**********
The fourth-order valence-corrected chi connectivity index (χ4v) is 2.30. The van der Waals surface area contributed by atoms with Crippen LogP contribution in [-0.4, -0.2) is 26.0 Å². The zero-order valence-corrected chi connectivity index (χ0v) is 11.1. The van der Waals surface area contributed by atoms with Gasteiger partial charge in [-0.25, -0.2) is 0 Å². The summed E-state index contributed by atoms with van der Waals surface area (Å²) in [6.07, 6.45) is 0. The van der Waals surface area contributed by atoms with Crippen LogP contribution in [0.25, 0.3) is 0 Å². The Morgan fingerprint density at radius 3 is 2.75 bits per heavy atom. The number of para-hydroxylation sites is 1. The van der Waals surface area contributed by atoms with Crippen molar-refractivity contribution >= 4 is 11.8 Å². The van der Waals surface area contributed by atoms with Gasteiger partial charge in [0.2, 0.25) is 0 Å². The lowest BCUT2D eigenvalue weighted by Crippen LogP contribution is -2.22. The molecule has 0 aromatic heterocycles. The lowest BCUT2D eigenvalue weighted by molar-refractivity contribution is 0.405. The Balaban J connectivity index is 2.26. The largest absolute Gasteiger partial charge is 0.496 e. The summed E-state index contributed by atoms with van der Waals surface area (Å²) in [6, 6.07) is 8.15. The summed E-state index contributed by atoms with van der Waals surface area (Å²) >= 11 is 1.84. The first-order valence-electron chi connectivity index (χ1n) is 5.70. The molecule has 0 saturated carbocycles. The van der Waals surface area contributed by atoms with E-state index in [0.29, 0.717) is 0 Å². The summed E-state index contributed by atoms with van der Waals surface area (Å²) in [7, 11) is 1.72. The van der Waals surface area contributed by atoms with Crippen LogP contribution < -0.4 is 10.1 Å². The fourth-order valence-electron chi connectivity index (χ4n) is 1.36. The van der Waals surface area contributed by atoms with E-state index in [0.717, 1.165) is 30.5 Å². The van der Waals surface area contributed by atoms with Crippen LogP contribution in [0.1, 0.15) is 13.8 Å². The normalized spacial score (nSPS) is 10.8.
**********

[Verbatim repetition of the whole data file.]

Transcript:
The fourth-order valence-corrected chi connectivity index (χ4v) is 2.30. The van der Waals surface area contributed by atoms with Crippen LogP contribution in [-0.4, -0.2) is 26.0 Å². The zero-order valence-corrected chi connectivity index (χ0v) is 11.1. The van der Waals surface area contributed by atoms with Gasteiger partial charge in [-0.25, -0.2) is 0 Å². The summed E-state index contributed by atoms with van der Waals surface area (Å²) in [6.07, 6.45) is 0. The van der Waals surface area contributed by atoms with Crippen LogP contribution in [0.25, 0.3) is 0 Å². The Morgan fingerprint density at radius 3 is 2.75 bits per heavy atom. The number of para-hydroxylation sites is 1. The van der Waals surface area contributed by atoms with Crippen molar-refractivity contribution >= 4 is 11.8 Å². The van der Waals surface area contributed by atoms with Gasteiger partial charge in [0.2, 0.25) is 0 Å². The lowest BCUT2D eigenvalue weighted by Crippen LogP contribution is -2.22. The molecule has 0 aromatic heterocycles. The lowest BCUT2D eigenvalue weighted by molar-refractivity contribution is 0.405. The Balaban J connectivity index is 2.26. The largest absolute Gasteiger partial charge is 0.496 e. The summed E-state index contributed by atoms with van der Waals surface area (Å²) in [6, 6.07) is 8.15. The summed E-state index contributed by atoms with van der Waals surface area (Å²) >= 11 is 1.84. The first-order valence-electron chi connectivity index (χ1n) is 5.70. The molecule has 0 saturated carbocycles. The van der Waals surface area contributed by atoms with E-state index in [0.29, 0.717) is 0 Å². The summed E-state index contributed by atoms with van der Waals surface area (Å²) in [7, 11) is 1.72. The van der Waals surface area contributed by atoms with Crippen LogP contribution < -0.4 is 10.1 Å². The fourth-order valence-electron chi connectivity index (χ4n) is 1.36. The van der Waals surface area contributed by atoms with E-state index in [0.717, 1.165) is 30.5 Å². The van der Waals surface area contributed by atoms with Crippen LogP contribution in [0.1, 0.15) is 13.8 Å². The normalized spacial score (nSPS) is 10.8.